It is snowing fiercely today, so I’m housebound, and torn between cleaning up a gigantic desk mess, or browsing through picture books, I’ve chosen the books, fully aware that I’ll pay later, when the piles on the desk fall over on the floor, or they spontaneously combust.
The book that has most caught my attention this afternoon is an old favorite, American Decorative Wall Painting, 1700-1850,
by Nina Fletcher Little
. You may wonder how the Dilettante acquired his fascination for design sources. Well, it was as a little lad, sitting inside on rainy days, alternately reading Nina Fletcher Little or the Hardy Boys
—-when my nose wasn’t poked deep into the chic, lush photos of House & Gardens Second Book of Interior Decoration,
but that’s another post.
This groundbreaking study of early American interior decorative motifs, sometimes beautiful, sometimes weird, brought the naive, sometimes ambitious, early American attempts at European style decoration to the fore. She was a prodigious researcher and detective, and for 65 years was constantly scooping herself, discovering another obscure folk artist, finding the design source for an American building. tracing the allegorical history of a piece of a printed textile. I cannot say it better than this bit of promotional copy for her posthumous collecting autobiography Little by Little :
NINA FLETCHER LITTLE spent over sixty years collecting and writing about New England antiques until her death in 1993. Her “special contribution was to bridge the worlds of American antiques and folk art, bringing the antiquarian’s passion for the past to the study of folk art. She combined a keen appreciation of the aesthetic qualities of an object with a determination to discover everything possible about the historical and social context in which it was created — who made it, when and where, how it was used and by whom. For her there was no contest between object and context: she honored both.”
I always looked forward to her many magazine articles, amazed by her resourcefulness and intellect, her new discoveries, and her excellent narrative style, which kept the subject from being dry. One shared her enthusiasm and sense of discovery, and from her writings, I learned a new way of considering objects and their place in the world, and developed my own curiosity about design sources.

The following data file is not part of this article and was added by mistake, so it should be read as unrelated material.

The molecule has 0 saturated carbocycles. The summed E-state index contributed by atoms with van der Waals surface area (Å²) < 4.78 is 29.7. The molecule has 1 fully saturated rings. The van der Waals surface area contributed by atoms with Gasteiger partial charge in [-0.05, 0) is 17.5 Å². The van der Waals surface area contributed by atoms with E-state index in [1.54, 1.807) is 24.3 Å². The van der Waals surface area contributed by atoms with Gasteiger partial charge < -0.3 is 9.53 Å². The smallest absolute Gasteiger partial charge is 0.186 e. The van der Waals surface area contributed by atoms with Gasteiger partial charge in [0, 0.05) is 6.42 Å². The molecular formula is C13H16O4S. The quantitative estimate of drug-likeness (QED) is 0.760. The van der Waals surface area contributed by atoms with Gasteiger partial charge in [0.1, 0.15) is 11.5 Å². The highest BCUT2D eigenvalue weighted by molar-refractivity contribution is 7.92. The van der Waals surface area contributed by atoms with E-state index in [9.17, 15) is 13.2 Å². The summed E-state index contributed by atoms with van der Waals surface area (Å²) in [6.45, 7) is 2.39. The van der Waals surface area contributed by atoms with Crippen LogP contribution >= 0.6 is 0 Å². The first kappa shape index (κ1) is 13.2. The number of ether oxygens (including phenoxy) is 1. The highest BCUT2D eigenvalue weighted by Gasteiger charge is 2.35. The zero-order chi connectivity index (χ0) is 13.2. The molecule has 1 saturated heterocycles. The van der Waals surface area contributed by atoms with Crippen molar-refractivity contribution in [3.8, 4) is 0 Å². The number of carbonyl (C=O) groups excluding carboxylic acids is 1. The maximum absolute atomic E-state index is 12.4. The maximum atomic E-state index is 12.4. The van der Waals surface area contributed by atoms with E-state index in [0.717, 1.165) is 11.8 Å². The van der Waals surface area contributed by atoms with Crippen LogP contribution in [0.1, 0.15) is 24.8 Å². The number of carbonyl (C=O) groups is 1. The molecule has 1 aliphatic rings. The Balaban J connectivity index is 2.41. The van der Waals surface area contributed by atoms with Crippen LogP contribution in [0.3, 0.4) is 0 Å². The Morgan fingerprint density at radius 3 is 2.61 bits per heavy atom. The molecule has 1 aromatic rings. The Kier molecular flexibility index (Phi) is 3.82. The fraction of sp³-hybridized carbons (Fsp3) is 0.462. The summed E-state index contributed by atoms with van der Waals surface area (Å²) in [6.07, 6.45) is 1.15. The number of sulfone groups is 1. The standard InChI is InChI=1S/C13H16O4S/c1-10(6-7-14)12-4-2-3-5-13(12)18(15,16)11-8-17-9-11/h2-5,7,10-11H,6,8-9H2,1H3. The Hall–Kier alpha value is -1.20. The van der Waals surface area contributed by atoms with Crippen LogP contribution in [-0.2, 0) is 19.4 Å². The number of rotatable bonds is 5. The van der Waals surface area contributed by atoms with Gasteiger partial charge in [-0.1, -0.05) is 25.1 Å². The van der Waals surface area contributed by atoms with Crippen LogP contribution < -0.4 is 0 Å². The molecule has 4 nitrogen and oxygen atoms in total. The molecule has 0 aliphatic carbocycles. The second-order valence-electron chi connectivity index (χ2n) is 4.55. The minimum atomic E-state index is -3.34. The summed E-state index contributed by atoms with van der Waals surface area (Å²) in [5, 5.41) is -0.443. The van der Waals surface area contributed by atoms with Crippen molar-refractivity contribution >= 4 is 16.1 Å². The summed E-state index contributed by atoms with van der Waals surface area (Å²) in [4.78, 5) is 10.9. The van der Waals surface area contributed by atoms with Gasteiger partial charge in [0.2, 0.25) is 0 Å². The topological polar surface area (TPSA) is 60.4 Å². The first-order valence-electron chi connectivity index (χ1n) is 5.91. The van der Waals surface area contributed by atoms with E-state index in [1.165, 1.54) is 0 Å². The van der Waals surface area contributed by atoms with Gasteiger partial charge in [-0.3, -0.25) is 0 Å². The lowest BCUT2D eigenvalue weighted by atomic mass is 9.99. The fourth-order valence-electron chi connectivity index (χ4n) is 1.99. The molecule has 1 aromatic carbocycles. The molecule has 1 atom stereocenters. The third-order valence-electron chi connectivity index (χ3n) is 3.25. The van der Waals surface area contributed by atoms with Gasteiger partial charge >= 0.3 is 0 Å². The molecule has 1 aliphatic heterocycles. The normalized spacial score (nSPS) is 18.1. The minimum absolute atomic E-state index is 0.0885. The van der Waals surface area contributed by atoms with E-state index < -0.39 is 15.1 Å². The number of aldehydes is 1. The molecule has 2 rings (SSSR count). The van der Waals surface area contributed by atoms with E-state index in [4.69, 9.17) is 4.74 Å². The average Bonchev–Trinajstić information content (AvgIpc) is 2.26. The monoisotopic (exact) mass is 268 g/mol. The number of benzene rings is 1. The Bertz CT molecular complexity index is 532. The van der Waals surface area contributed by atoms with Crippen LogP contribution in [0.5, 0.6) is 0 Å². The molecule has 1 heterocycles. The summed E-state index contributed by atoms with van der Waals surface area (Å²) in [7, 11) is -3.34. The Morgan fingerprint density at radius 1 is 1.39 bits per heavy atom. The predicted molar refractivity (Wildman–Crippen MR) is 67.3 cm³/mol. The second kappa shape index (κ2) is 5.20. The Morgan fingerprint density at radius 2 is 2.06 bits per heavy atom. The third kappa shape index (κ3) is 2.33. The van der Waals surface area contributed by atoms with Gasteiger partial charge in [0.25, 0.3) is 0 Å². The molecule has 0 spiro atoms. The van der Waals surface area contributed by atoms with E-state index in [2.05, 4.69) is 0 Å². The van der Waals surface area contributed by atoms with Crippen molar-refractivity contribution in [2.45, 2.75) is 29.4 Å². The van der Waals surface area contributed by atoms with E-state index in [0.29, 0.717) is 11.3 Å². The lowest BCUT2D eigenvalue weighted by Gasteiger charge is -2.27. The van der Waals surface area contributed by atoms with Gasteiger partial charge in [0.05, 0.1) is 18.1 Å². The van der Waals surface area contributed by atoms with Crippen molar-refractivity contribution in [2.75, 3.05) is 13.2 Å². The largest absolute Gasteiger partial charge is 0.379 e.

With her husband, Bertram K. Little, for many years the Director of Historic New England , the organization formerly known as SPNEA, she formed an extraordinary and pioneering collection of New England Folk art. The Littles displayed the collection at their summer home, Cogswell’s Grant, an impossibly romantic 18th c.
New England farm hidden away at the edge of the marshes in Essex Massachusetts. Although ‘country’ and ‘folk art’ are two words that can make my blood freeze when spoken of as interior decoration (all those painted goose cutouts, those herbal wreathes, those homespun checks…ugh), the Little’s collection was something else, almost spiritual, as displayed in the timeworn old farmhouse. At their deaths, both in 1990, The Littles left house, farm, and collection to Historic New England. Historic New England is also the steward of famous Beauport, a few miles down the road in Gloucester. The two are well worth a summer road trip, to experience two highly personal presentation of the decorative arts of New England.
A bedroom in the Little’s country house, Cogswell’s Grant, with the 18th century grained and marbleized woodwork that sparked her interest in early wall decoration.
FOOTNOTE: Here is one of my own ‘eureka’ moments. This is a little painting that I can’t live without. It is a small primitive oil on canvas, very shabby, of a shipwreck, by some anonymous 1850’s painter. I bought it at the age of 14, at a country auction I attended with my father at a run down Charles Addams-ish Victorian mansion in Hampden, Maine. The auction was mostly the usual banal carved mahogany furniture and gold bordered china one would expect in railroad president’s house. Sitting outside on the unshaded lawn, getting the worst sunburn of my life on my knees, I watched the usual buffets and gilt mirrors go up, when suddenly, a very dirty stack of small paintings came down from the attic. They were mostly ho-hum Hudson River style landscapes. This one was on the bottom, and it was love at first sight—the almost abstract composition, combined with sure brushstrokes, skillfully rendered dawn on the horizon, and vividly real storm colors. For $11.00 the stack was mine.
I’d lived with the painting for 25 years, when, in the course of removing antiques I’d purchased from a house a mile from me, this tattered Currier & Ives appeared folded in a pile of papers in the attic. Imagine my surprise. I’d found the source of my painting.